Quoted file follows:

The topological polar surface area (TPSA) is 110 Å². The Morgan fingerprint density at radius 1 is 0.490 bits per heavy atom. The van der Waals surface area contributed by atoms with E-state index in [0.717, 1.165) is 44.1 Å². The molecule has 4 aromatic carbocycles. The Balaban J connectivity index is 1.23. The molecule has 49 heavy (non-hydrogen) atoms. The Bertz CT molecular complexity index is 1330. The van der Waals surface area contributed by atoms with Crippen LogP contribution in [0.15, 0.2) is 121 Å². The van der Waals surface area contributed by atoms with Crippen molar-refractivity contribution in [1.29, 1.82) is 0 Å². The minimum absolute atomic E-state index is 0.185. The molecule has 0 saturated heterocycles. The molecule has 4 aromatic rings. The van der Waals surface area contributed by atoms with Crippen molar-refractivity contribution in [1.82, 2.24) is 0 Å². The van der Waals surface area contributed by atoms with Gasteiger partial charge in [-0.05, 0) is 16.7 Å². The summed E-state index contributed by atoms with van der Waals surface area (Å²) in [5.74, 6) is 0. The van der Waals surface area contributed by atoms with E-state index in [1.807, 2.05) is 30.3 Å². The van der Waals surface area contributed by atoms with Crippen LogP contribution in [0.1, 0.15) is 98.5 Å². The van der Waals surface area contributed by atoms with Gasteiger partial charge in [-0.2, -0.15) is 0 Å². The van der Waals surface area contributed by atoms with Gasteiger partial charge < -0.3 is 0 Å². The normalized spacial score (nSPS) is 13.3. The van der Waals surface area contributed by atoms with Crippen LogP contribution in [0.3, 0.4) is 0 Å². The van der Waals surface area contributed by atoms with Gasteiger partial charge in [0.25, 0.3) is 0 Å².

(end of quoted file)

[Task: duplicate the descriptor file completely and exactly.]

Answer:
The topological polar surface area (TPSA) is 110 Å². The Morgan fingerprint density at radius 1 is 0.490 bits per heavy atom. The van der Waals surface area contributed by atoms with E-state index in [0.717, 1.165) is 44.1 Å². The molecule has 4 aromatic carbocycles. The Balaban J connectivity index is 1.23. The molecule has 49 heavy (non-hydrogen) atoms. The Bertz CT molecular complexity index is 1330. The van der Waals surface area contributed by atoms with Crippen LogP contribution in [0.15, 0.2) is 121 Å². The van der Waals surface area contributed by atoms with Crippen molar-refractivity contribution in [1.29, 1.82) is 0 Å². The minimum absolute atomic E-state index is 0.185. The molecule has 0 saturated heterocycles. The molecule has 4 aromatic rings. The van der Waals surface area contributed by atoms with Crippen molar-refractivity contribution in [1.82, 2.24) is 0 Å². The van der Waals surface area contributed by atoms with Gasteiger partial charge in [-0.05, 0) is 16.7 Å². The summed E-state index contributed by atoms with van der Waals surface area (Å²) in [5.74, 6) is 0. The van der Waals surface area contributed by atoms with E-state index in [1.807, 2.05) is 30.3 Å². The van der Waals surface area contributed by atoms with Crippen LogP contribution in [0.1, 0.15) is 98.5 Å². The van der Waals surface area contributed by atoms with Gasteiger partial charge in [-0.2, -0.15) is 0 Å². The van der Waals surface area contributed by atoms with Gasteiger partial charge < -0.3 is 0 Å². The normalized spacial score (nSPS) is 13.3. The van der Waals surface area contributed by atoms with Crippen LogP contribution in [0.3, 0.4) is 0 Å². The van der Waals surface area contributed by atoms with Gasteiger partial charge in [0.25, 0.3) is 0 Å².